A GRIP ON SPORTS
Never in the history of athletics – now that's a loaded statement – has a team's fans been more deflated by a game their team didn't lose. At least it seemed that way last night. Read on.
• I get it. When you are this close to getting into the next round, an improbable result that even your coach seemed to doubt was possible, then to have it torn away with a goal in the final seconds (pictured), well, that's deflating. And demoralizing. Now I'm more inclined to see the clouds than the silver lining as much as anyone but I just can't right now. Maybe it's because I'm new to this World Cup-fan thing, but if you had told me before the match the United States would leave with a draw, I would have smiled and said "OK." Then, just a few minutes later when the U.S. team had given up a goal even parents at the South Complex would have shaken their head over, I would have been ecstatic. Why not? Portugal came into Sunday's match as the fourth-ranked team in the world, according to the most recent FIFA rankings. Sure, the team was beat up and was missing one of its better players after a red card in the loss to Germany. But still. The U.S. is ranked 13th in the same ranking system, a fine spot considering where this country's soccer program has been over the years, but not the top five. A draw would be just fine. And that's what the U.S. ended up with. A draw and one point, putting them in a tie with the Germans atop the Group G standings. Portugal and Ghana each have one point and, as you may or may not know, two teams move on to the knockout round. Those standings are what I am focusing on today. Not the blown opportunity. (As an aside, did you notice an extra minute was added to the stoppage time yesterday? According to what I read, the fourth referee, basically the last guy in the officiating hierarchy, added it when Graham Zusi walked off too slowly during a late-match substitution. Really?) The United States can still advance, though it is tougher. Win against the Germans, ranked second by FIFA, and the U.S. is through as the top qualifier. Tie and it is through as the second seed. Lose and the result is up in the air. The problem is, if the U.S. and Ghana end up tied in the group standings, the head-to-head result may not matter. It is the third tiebreaker. Not the first, the third. Goals matter more. Goal differential, then goals scored. And if Ghana defeats Portugal, than the U.S. will be hard-pressed to win those tiebreakers. So here's my advice. Everyone in America needs to go out, buy a Portugal flag and cheer for Ronaldo and company to win (or tie). But not by too much. Now isn't that fun?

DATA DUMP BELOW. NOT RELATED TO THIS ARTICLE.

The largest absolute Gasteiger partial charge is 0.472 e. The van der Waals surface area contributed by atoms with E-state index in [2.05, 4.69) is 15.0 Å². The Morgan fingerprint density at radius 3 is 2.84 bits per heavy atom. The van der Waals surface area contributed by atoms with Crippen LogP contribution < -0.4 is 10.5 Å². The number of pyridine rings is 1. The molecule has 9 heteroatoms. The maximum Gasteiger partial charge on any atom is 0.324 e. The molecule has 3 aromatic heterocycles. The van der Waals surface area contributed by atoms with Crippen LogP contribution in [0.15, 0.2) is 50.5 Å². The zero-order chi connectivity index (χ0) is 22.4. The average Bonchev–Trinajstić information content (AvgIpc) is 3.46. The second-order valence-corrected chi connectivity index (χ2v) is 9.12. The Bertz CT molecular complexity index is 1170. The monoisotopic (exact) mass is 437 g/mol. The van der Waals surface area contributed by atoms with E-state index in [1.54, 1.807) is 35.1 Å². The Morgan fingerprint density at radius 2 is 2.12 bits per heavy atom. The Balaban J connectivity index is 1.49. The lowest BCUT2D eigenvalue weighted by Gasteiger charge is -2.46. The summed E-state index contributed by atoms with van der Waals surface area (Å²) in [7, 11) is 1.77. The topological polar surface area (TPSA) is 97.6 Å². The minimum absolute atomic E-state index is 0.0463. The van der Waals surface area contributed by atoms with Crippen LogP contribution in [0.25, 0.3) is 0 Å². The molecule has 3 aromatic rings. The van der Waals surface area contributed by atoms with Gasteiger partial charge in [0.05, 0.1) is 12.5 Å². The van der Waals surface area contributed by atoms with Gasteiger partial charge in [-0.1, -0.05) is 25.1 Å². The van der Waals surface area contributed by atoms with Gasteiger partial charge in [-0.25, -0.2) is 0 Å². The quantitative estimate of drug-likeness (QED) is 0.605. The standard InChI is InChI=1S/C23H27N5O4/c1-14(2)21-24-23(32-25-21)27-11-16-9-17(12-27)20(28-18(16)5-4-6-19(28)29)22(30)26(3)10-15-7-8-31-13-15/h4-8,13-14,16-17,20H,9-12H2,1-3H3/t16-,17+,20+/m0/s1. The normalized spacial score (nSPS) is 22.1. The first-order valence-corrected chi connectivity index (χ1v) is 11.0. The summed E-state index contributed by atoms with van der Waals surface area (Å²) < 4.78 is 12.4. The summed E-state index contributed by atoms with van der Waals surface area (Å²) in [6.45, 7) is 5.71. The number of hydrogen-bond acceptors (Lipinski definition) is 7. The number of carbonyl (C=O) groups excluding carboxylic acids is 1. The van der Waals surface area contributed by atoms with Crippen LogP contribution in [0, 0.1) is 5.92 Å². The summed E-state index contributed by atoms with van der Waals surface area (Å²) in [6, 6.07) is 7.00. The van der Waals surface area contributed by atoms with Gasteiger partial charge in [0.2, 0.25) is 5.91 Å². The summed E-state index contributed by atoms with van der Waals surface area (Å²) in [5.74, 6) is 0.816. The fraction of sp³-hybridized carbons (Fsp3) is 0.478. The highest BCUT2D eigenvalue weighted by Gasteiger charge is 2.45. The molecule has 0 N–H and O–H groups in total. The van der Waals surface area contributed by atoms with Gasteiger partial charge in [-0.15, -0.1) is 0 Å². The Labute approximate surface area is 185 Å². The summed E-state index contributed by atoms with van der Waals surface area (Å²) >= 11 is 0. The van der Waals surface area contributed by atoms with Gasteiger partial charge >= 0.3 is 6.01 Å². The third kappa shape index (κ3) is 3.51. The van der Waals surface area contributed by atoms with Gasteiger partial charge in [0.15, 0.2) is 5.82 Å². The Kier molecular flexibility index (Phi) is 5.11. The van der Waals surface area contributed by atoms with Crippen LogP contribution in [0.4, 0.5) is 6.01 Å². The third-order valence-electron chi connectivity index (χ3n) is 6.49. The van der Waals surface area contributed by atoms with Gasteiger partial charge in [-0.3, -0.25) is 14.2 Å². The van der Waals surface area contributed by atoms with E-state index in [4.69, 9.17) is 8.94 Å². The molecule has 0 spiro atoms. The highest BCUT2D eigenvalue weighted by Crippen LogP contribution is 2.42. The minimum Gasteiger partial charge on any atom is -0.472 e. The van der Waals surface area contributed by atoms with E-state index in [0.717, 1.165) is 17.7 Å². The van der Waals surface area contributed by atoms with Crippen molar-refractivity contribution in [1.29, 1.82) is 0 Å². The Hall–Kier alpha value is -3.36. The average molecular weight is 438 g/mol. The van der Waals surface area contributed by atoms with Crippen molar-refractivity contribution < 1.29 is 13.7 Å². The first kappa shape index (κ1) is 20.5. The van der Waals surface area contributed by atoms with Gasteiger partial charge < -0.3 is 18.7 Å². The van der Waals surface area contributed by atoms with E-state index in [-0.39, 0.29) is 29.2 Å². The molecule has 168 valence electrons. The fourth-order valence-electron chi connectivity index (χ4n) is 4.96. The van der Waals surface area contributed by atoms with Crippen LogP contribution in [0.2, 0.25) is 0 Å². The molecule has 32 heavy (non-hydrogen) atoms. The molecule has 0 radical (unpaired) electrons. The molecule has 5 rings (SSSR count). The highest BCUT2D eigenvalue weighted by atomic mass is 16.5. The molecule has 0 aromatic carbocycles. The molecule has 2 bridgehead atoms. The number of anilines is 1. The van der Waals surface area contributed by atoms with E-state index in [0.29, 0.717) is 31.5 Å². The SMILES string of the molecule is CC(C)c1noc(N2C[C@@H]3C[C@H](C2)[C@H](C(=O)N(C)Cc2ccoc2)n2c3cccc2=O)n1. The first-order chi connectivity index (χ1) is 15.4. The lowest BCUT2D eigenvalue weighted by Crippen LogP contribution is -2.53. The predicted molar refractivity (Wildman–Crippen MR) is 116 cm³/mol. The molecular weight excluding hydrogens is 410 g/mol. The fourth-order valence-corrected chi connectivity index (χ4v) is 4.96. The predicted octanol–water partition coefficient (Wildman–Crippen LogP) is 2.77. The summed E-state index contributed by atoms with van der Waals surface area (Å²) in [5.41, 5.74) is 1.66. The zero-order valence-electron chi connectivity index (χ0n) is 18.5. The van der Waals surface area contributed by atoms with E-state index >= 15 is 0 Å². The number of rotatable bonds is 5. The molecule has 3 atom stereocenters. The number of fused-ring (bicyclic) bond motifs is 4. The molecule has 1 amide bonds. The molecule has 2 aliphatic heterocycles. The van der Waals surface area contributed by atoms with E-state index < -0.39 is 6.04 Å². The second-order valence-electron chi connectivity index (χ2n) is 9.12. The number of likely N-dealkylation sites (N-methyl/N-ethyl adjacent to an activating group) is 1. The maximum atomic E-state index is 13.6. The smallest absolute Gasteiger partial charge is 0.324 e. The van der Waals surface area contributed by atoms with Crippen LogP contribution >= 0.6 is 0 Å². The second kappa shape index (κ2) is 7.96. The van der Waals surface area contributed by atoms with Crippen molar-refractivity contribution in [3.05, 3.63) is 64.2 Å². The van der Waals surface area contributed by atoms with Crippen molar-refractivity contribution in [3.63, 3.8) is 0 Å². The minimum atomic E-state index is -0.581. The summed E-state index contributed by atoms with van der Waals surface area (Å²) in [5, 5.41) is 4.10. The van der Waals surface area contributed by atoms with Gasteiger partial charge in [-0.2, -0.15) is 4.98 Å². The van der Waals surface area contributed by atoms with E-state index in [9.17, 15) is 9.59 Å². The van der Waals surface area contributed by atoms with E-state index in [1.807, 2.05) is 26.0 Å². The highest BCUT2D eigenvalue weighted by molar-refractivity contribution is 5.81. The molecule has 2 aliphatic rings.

• WSU: There isn't a lot of action on the field right now. And, usually, there isn't a lot of recruiting excitement either. But there is today. The Cougars added a late pickup to their 2014 class over the weekend and Jacob Thorpe has the details in this blog post. Plus, ESPN.com's Pac-12 blog looks at the 2015 recruiting for each conference football program. WSU is well represented, as well as I can ever remember.
• Indians: This just might be a memorable summer for Spokane. The Indians are off to their best start since the Great Depression. And that was a long, long time ago. Chris Derrick addresses the historic achievement in this blog post and his game story from the 6-2 win over Boise yesterday.
• Mariners: Speaking of winners, the M's have been winners lately. A sweep of Kansas City on the road is a good indication of that. Roenis Elias (pictured), who grew up in Cuba, had little trouble with the Missouri heat as he pitched Seattle past the Royals, 2-1. ... Lloyd McClendon said before the game there was little chance he would use closer Fernando Rodney a fourth consecutive day but then, with a one-run lead in the bottom of the ninth, out trotted the crooked-hat-wearing one. Three outs later the M's were on their way home with another W. They face the Red Sox tonight.
• Sounders: Everyone has an opinion on what happened yesterday, even Sounders coach Sigi Schmid.
• If you are my age, the idea of this country getting all excited about a World Cup match in Brazil seems a little surreal. Heck, when I was young, the Cup didn't even register. And there I was, all alone in my television room yesterday, going nuts when Clint Dempsey chested in the go-ahead goal. That whirring sound you hear is my father spinning wildly in his grave. He can't believe he raised a commie for a son. Until later ...